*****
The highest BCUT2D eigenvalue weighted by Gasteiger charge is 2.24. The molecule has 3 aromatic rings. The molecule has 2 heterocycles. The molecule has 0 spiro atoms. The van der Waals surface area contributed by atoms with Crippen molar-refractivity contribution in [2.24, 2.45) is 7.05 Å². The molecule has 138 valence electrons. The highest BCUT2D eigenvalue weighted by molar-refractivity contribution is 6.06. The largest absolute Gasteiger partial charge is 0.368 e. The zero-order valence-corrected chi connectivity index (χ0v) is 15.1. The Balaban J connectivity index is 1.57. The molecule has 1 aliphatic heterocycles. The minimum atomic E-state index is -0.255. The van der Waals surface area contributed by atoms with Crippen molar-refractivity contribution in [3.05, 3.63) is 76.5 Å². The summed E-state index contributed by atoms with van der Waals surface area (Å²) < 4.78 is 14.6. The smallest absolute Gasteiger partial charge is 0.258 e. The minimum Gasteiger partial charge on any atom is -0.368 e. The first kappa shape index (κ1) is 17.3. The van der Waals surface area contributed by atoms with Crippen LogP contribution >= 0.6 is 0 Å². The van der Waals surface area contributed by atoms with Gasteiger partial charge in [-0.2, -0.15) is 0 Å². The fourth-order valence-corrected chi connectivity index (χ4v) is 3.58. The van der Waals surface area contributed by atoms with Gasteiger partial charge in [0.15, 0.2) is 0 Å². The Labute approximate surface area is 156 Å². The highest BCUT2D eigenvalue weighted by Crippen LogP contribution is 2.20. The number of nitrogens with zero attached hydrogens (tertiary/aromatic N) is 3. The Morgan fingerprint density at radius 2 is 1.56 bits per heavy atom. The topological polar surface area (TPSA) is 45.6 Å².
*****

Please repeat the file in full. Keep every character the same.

The highest BCUT2D eigenvalue weighted by Gasteiger charge is 2.24. The molecule has 3 aromatic rings. The molecule has 2 heterocycles. The molecule has 0 spiro atoms. The van der Waals surface area contributed by atoms with Crippen molar-refractivity contribution in [2.24, 2.45) is 7.05 Å². The molecule has 138 valence electrons. The highest BCUT2D eigenvalue weighted by molar-refractivity contribution is 6.06. The largest absolute Gasteiger partial charge is 0.368 e. The zero-order valence-corrected chi connectivity index (χ0v) is 15.1. The Balaban J connectivity index is 1.57. The molecule has 1 aliphatic heterocycles. The minimum atomic E-state index is -0.255. The van der Waals surface area contributed by atoms with Crippen molar-refractivity contribution in [3.05, 3.63) is 76.5 Å². The summed E-state index contributed by atoms with van der Waals surface area (Å²) < 4.78 is 14.6. The smallest absolute Gasteiger partial charge is 0.258 e. The minimum Gasteiger partial charge on any atom is -0.368 e. The first kappa shape index (κ1) is 17.3. The van der Waals surface area contributed by atoms with Crippen LogP contribution >= 0.6 is 0 Å². The van der Waals surface area contributed by atoms with Gasteiger partial charge in [-0.2, -0.15) is 0 Å². The fourth-order valence-corrected chi connectivity index (χ4v) is 3.58. The van der Waals surface area contributed by atoms with Gasteiger partial charge in [0.15, 0.2) is 0 Å². The Labute approximate surface area is 156 Å². The highest BCUT2D eigenvalue weighted by Crippen LogP contribution is 2.20. The number of nitrogens with zero attached hydrogens (tertiary/aromatic N) is 3. The Morgan fingerprint density at radius 2 is 1.56 bits per heavy atom. The topological polar surface area (TPSA) is 45.6 Å².